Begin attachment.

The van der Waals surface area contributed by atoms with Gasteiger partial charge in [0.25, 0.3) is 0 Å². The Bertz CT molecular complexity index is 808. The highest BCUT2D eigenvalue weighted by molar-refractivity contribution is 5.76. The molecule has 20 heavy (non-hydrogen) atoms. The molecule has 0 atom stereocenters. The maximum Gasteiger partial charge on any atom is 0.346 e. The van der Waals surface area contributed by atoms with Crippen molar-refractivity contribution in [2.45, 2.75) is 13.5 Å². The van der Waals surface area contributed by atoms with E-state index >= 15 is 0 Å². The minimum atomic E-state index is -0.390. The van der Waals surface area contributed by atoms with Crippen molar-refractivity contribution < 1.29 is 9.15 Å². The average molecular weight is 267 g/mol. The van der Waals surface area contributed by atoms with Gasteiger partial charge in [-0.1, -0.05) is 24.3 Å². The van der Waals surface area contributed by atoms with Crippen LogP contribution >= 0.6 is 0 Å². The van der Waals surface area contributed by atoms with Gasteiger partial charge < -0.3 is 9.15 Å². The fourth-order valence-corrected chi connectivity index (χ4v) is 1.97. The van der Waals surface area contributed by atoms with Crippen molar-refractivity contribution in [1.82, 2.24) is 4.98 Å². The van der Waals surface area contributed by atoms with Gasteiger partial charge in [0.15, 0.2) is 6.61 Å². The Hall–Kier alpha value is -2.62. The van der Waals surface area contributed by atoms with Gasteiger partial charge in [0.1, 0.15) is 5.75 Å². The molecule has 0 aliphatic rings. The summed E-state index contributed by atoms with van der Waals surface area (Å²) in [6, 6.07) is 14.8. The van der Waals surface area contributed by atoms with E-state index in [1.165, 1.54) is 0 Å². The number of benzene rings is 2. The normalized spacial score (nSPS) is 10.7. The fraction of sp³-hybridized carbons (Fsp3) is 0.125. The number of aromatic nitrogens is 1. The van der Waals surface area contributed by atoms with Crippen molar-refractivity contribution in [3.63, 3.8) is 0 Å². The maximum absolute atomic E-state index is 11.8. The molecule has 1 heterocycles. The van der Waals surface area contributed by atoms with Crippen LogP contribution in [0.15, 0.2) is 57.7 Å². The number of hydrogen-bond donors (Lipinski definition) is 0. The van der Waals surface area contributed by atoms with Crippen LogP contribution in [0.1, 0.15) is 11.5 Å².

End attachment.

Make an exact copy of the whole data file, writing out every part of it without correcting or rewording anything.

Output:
The van der Waals surface area contributed by atoms with Gasteiger partial charge in [0.25, 0.3) is 0 Å². The Bertz CT molecular complexity index is 808. The highest BCUT2D eigenvalue weighted by molar-refractivity contribution is 5.76. The molecule has 20 heavy (non-hydrogen) atoms. The molecule has 0 atom stereocenters. The maximum Gasteiger partial charge on any atom is 0.346 e. The van der Waals surface area contributed by atoms with Crippen molar-refractivity contribution in [2.45, 2.75) is 13.5 Å². The van der Waals surface area contributed by atoms with E-state index >= 15 is 0 Å². The minimum atomic E-state index is -0.390. The van der Waals surface area contributed by atoms with Crippen molar-refractivity contribution < 1.29 is 9.15 Å². The average molecular weight is 267 g/mol. The van der Waals surface area contributed by atoms with Gasteiger partial charge in [-0.1, -0.05) is 24.3 Å². The van der Waals surface area contributed by atoms with Crippen LogP contribution >= 0.6 is 0 Å². The van der Waals surface area contributed by atoms with Gasteiger partial charge < -0.3 is 9.15 Å². The fourth-order valence-corrected chi connectivity index (χ4v) is 1.97. The van der Waals surface area contributed by atoms with Crippen molar-refractivity contribution in [1.82, 2.24) is 4.98 Å². The van der Waals surface area contributed by atoms with Gasteiger partial charge in [0.15, 0.2) is 6.61 Å². The Hall–Kier alpha value is -2.62. The van der Waals surface area contributed by atoms with Gasteiger partial charge in [0.1, 0.15) is 5.75 Å². The molecule has 0 aliphatic rings. The summed E-state index contributed by atoms with van der Waals surface area (Å²) in [6, 6.07) is 14.8. The van der Waals surface area contributed by atoms with E-state index in [1.165, 1.54) is 0 Å². The number of benzene rings is 2. The normalized spacial score (nSPS) is 10.7. The fraction of sp³-hybridized carbons (Fsp3) is 0.125. The number of aromatic nitrogens is 1. The van der Waals surface area contributed by atoms with Crippen molar-refractivity contribution in [3.63, 3.8) is 0 Å². The maximum absolute atomic E-state index is 11.8. The molecule has 1 heterocycles. The van der Waals surface area contributed by atoms with Crippen LogP contribution in [0.15, 0.2) is 57.7 Å². The number of hydrogen-bond donors (Lipinski definition) is 0. The van der Waals surface area contributed by atoms with Crippen LogP contribution in [0.1, 0.15) is 11.5 Å².